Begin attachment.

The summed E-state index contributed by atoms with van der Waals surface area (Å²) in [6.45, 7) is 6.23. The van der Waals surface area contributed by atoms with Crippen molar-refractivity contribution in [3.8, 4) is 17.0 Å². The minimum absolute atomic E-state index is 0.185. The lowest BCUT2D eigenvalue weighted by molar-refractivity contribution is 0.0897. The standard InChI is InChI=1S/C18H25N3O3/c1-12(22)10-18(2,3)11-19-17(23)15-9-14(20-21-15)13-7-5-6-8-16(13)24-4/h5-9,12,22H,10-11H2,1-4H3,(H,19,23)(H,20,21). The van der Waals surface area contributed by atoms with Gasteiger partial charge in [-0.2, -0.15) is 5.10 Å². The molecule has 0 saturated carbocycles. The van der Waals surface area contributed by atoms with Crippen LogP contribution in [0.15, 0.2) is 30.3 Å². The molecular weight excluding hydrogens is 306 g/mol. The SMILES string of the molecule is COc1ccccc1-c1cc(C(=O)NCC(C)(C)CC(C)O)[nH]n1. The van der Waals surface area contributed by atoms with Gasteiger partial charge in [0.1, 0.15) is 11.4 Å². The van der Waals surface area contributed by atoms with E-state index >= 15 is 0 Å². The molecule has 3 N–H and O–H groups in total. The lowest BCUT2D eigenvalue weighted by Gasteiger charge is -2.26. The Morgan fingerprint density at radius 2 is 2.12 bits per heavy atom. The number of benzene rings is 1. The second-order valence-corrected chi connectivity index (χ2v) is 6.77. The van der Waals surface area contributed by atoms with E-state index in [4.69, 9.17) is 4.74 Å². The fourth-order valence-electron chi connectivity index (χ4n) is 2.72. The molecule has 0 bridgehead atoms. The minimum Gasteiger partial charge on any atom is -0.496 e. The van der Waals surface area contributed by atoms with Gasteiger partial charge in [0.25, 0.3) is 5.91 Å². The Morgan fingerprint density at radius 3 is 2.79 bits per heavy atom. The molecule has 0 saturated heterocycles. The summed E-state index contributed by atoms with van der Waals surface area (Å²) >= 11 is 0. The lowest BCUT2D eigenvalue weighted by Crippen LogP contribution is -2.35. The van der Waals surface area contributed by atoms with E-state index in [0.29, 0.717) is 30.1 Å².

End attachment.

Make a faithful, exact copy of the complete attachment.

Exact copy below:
The summed E-state index contributed by atoms with van der Waals surface area (Å²) in [6.45, 7) is 6.23. The van der Waals surface area contributed by atoms with Crippen molar-refractivity contribution in [3.8, 4) is 17.0 Å². The minimum absolute atomic E-state index is 0.185. The lowest BCUT2D eigenvalue weighted by molar-refractivity contribution is 0.0897. The standard InChI is InChI=1S/C18H25N3O3/c1-12(22)10-18(2,3)11-19-17(23)15-9-14(20-21-15)13-7-5-6-8-16(13)24-4/h5-9,12,22H,10-11H2,1-4H3,(H,19,23)(H,20,21). The van der Waals surface area contributed by atoms with Gasteiger partial charge in [-0.2, -0.15) is 5.10 Å². The molecule has 0 saturated carbocycles. The van der Waals surface area contributed by atoms with Crippen LogP contribution in [0.15, 0.2) is 30.3 Å². The molecular weight excluding hydrogens is 306 g/mol. The SMILES string of the molecule is COc1ccccc1-c1cc(C(=O)NCC(C)(C)CC(C)O)[nH]n1. The van der Waals surface area contributed by atoms with Gasteiger partial charge in [0.1, 0.15) is 11.4 Å². The van der Waals surface area contributed by atoms with E-state index >= 15 is 0 Å². The molecule has 3 N–H and O–H groups in total. The lowest BCUT2D eigenvalue weighted by Gasteiger charge is -2.26. The Morgan fingerprint density at radius 2 is 2.12 bits per heavy atom. The number of benzene rings is 1. The second-order valence-corrected chi connectivity index (χ2v) is 6.77. The van der Waals surface area contributed by atoms with E-state index in [4.69, 9.17) is 4.74 Å². The fourth-order valence-electron chi connectivity index (χ4n) is 2.72. The molecule has 0 bridgehead atoms. The minimum Gasteiger partial charge on any atom is -0.496 e. The van der Waals surface area contributed by atoms with Gasteiger partial charge in [0.25, 0.3) is 5.91 Å². The Morgan fingerprint density at radius 3 is 2.79 bits per heavy atom. The molecule has 0 saturated heterocycles. The summed E-state index contributed by atoms with van der Waals surface area (Å²) >= 11 is 0. The lowest BCUT2D eigenvalue weighted by Crippen LogP contribution is -2.35. The van der Waals surface area contributed by atoms with E-state index in [0.29, 0.717) is 30.1 Å².